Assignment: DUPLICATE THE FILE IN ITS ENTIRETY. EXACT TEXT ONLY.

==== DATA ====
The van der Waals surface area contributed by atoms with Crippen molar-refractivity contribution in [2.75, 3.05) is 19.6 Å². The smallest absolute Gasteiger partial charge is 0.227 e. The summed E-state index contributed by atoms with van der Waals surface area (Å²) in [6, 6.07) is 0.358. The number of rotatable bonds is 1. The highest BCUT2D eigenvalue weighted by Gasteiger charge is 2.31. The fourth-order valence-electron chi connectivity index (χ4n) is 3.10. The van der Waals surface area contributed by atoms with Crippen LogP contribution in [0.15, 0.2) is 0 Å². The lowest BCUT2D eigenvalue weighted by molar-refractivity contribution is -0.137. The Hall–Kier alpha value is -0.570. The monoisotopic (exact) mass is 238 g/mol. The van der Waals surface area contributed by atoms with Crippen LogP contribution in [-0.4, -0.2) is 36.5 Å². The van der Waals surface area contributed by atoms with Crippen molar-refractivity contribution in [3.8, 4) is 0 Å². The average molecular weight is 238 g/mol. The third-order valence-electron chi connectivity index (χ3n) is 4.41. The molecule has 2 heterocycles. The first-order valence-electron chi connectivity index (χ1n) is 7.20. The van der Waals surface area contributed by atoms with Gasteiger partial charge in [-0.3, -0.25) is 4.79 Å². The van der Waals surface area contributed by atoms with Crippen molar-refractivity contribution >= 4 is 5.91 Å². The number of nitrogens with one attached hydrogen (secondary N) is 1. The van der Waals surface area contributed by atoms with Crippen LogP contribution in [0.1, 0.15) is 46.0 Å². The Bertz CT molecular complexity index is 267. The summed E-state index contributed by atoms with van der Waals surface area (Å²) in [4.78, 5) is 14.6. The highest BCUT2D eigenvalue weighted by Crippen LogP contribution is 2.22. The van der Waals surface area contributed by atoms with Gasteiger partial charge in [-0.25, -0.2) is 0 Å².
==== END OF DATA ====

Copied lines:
The van der Waals surface area contributed by atoms with Crippen molar-refractivity contribution in [2.75, 3.05) is 19.6 Å². The smallest absolute Gasteiger partial charge is 0.227 e. The summed E-state index contributed by atoms with van der Waals surface area (Å²) in [6, 6.07) is 0.358. The number of rotatable bonds is 1. The highest BCUT2D eigenvalue weighted by Gasteiger charge is 2.31. The fourth-order valence-electron chi connectivity index (χ4n) is 3.10. The van der Waals surface area contributed by atoms with Crippen LogP contribution in [0.15, 0.2) is 0 Å². The lowest BCUT2D eigenvalue weighted by molar-refractivity contribution is -0.137. The Hall–Kier alpha value is -0.570. The monoisotopic (exact) mass is 238 g/mol. The van der Waals surface area contributed by atoms with Crippen LogP contribution in [-0.4, -0.2) is 36.5 Å². The van der Waals surface area contributed by atoms with Crippen molar-refractivity contribution in [3.8, 4) is 0 Å². The average molecular weight is 238 g/mol. The third-order valence-electron chi connectivity index (χ3n) is 4.41. The molecule has 2 heterocycles. The first-order valence-electron chi connectivity index (χ1n) is 7.20. The van der Waals surface area contributed by atoms with Gasteiger partial charge in [-0.3, -0.25) is 4.79 Å². The van der Waals surface area contributed by atoms with Crippen molar-refractivity contribution >= 4 is 5.91 Å². The number of nitrogens with one attached hydrogen (secondary N) is 1. The van der Waals surface area contributed by atoms with Crippen LogP contribution in [0.1, 0.15) is 46.0 Å². The Bertz CT molecular complexity index is 267. The summed E-state index contributed by atoms with van der Waals surface area (Å²) in [4.78, 5) is 14.6. The highest BCUT2D eigenvalue weighted by Crippen LogP contribution is 2.22. The van der Waals surface area contributed by atoms with Gasteiger partial charge in [-0.25, -0.2) is 0 Å².